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Climate change affecting Rio Grande water supply

Copyright © 2013 Albuquerque Journal

Scientists forecast shrinking river flows, more evaporation

Rising Rio Grande Basin temperatures, already increasing faster than at any time in more than 10,000 years, are projected to sap the basin of one-third of its surface water supply by the end of the century, according to a new report by federal scientists.

“It is sobering,” said Assistant Secretary of the Interior Anne Castle, who was in Albuquerque on Wednesday morning for the release of the Upper Rio Grande Impact Assessment, done by a team of scientists from the U.S. Bureau of Reclamation, the Army Corps of Engineers and Sandia National Laboratories.

The study projected average temperature increases of 4 to 6 degrees Fahrenheit by the end of the 21st century, with decreasing snowpack, increased evaporation and shrinking river flows converging on federal, state and local water management institutions. “That has ripple effects throughout the system,” Castle told a group of area water managers and community members Wednesday.

The study looked at flows on the Rio Grande from its headwaters in southern Colorado to Elephant Butte and Caballo reservoirs in southern New Mexico.

While the study is primarily focused on future conditions, water managers already have seen changes over the course of the drought that has lingered since the late 1990s, such as warmer temperatures leaving little low-elevation winter snow. “We’re already starting to see a shift,” said Mike Hamman, manager of the Bureau of Reclamation’s Albuquerque office, which operates a number of dams on the Rio Grande.

The assessment is the latest and most detailed in a series of analyses that have all come to the same conclusion: that rising greenhouse gases, which are driving up temperatures and changing the region’s climate in other ways, are likely to cause substantial reductions in the region’s already skimpy water supplies.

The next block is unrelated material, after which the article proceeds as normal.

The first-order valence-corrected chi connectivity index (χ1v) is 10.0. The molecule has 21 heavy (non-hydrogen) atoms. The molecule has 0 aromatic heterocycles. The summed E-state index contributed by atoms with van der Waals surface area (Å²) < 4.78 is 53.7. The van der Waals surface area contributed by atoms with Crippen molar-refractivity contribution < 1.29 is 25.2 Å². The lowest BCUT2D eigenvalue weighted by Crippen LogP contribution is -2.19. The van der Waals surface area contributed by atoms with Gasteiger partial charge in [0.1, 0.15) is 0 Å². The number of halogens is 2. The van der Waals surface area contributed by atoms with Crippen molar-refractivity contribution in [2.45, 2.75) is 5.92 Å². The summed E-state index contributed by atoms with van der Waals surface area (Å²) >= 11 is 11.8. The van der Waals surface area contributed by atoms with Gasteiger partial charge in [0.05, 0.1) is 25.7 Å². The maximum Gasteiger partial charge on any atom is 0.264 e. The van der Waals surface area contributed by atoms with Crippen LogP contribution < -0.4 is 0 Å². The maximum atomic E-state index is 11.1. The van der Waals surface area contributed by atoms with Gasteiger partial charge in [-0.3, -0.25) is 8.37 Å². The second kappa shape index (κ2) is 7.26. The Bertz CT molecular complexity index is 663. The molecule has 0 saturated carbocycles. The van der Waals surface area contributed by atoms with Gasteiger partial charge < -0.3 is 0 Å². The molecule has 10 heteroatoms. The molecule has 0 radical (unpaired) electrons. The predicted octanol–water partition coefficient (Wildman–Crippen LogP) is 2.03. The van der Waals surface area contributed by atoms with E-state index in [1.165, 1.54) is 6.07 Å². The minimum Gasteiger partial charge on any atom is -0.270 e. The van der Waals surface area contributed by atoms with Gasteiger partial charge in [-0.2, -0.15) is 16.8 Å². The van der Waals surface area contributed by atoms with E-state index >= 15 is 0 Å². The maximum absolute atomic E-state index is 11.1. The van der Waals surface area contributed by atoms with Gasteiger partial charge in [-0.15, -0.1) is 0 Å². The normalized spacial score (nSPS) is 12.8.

But while overall average water supplies will decline, the region is projected to experience an increasing range of wet and dry periods, with more severe droughts accompanied on occasion by more severe floods. “We’re not going to be in what feels like a stable climate system,” said Dagmar Llewellyn, a hydrologist with the Bureau of Reclamation and one of the leaders of the study team.

That poses a dilemma for water managers, who face conflicting needs to store more water behind their dams to save it for use during dry times, while juggling the conflicting demand to leave more empty space behind dams to be ready to catch flood flows, said Ariane Pinson, a climate scientist with the Corps of Engineers and another of the study’s authors.

Groundwater, a common refuge when river supplies decline, also will become less reliable in the future, the study found. Groundwater recharge from farms, irrigation drainage and the river would decrease, while municipal demand for groundwater is projected to increase as cities pump more to make up for declining surface water supplies.

With less water in the river, New Mexico water managers will have to take steps such as reducing agriculture or cutting back water-sucking riverside vegetation to ensure the state meets its legal obligation to deliver water to users in southern New Mexico and Texas, as required by the interstate agreement that divides the river’s water, the study found.

One bright spot in the study was its finding that deliveries of water from the San Juan-Chama project, which imports supplies from the Colorado River Basin for use in Santa Fe and Albuquerque, are only likely to drop 10 to 15 percent on average, according to Jesse Roach of Sandia National Laboratories, another of the study’s author.

A key purpose of the study is to provide a foundation for area water managers’ future planning efforts, Castle explained. The city and county of Santa Fe are already working with the agencies on a follow-up study. The Albuquerque Bernalillo County Water Utility Authority also is in discussions with the Bureau of Reclamation about taking the study’s findings and applying them to Albuquerque’s water planning, said Art De La Cruz, a Bernalillo County Commissioner and chairman of the water utility’s board of directors.

The full report is here.